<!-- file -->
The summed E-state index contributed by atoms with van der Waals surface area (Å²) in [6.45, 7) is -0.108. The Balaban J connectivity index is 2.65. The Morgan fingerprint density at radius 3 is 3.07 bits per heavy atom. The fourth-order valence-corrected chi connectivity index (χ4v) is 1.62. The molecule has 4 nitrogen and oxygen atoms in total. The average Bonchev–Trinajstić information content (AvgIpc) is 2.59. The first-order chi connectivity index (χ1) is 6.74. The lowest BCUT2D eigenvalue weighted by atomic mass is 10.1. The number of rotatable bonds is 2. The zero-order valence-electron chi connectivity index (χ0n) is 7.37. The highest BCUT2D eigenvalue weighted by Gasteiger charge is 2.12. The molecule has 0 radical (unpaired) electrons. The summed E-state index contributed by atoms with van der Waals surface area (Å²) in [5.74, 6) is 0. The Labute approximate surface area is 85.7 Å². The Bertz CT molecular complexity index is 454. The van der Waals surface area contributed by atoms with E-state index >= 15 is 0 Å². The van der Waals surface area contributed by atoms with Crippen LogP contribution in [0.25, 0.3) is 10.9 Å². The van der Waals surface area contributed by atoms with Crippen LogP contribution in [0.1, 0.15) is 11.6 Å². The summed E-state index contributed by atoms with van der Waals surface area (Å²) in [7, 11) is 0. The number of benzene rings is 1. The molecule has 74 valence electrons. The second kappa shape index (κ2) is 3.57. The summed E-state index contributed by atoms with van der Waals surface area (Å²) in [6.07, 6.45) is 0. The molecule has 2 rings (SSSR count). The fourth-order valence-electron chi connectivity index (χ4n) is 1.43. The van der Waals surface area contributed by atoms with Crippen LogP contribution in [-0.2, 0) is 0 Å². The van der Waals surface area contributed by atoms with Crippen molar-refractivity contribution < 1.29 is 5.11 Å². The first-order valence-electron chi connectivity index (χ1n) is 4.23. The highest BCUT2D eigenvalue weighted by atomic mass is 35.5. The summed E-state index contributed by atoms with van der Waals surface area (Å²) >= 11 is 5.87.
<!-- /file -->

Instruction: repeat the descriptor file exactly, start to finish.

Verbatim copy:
The summed E-state index contributed by atoms with van der Waals surface area (Å²) in [6.45, 7) is -0.108. The Balaban J connectivity index is 2.65. The Morgan fingerprint density at radius 3 is 3.07 bits per heavy atom. The fourth-order valence-corrected chi connectivity index (χ4v) is 1.62. The molecule has 4 nitrogen and oxygen atoms in total. The average Bonchev–Trinajstić information content (AvgIpc) is 2.59. The first-order chi connectivity index (χ1) is 6.74. The lowest BCUT2D eigenvalue weighted by atomic mass is 10.1. The number of rotatable bonds is 2. The zero-order valence-electron chi connectivity index (χ0n) is 7.37. The highest BCUT2D eigenvalue weighted by Gasteiger charge is 2.12. The molecule has 0 radical (unpaired) electrons. The summed E-state index contributed by atoms with van der Waals surface area (Å²) in [5.74, 6) is 0. The Labute approximate surface area is 85.7 Å². The Bertz CT molecular complexity index is 454. The van der Waals surface area contributed by atoms with E-state index >= 15 is 0 Å². The van der Waals surface area contributed by atoms with Crippen LogP contribution in [0.25, 0.3) is 10.9 Å². The van der Waals surface area contributed by atoms with Crippen LogP contribution in [0.1, 0.15) is 11.6 Å². The summed E-state index contributed by atoms with van der Waals surface area (Å²) in [7, 11) is 0. The number of benzene rings is 1. The molecule has 74 valence electrons. The second kappa shape index (κ2) is 3.57. The summed E-state index contributed by atoms with van der Waals surface area (Å²) in [6.07, 6.45) is 0. The molecule has 2 rings (SSSR count). The fourth-order valence-electron chi connectivity index (χ4n) is 1.43. The van der Waals surface area contributed by atoms with Crippen LogP contribution in [-0.2, 0) is 0 Å². The van der Waals surface area contributed by atoms with Crippen molar-refractivity contribution < 1.29 is 5.11 Å². The first-order valence-electron chi connectivity index (χ1n) is 4.23. The highest BCUT2D eigenvalue weighted by atomic mass is 35.5. The summed E-state index contributed by atoms with van der Waals surface area (Å²) >= 11 is 5.87.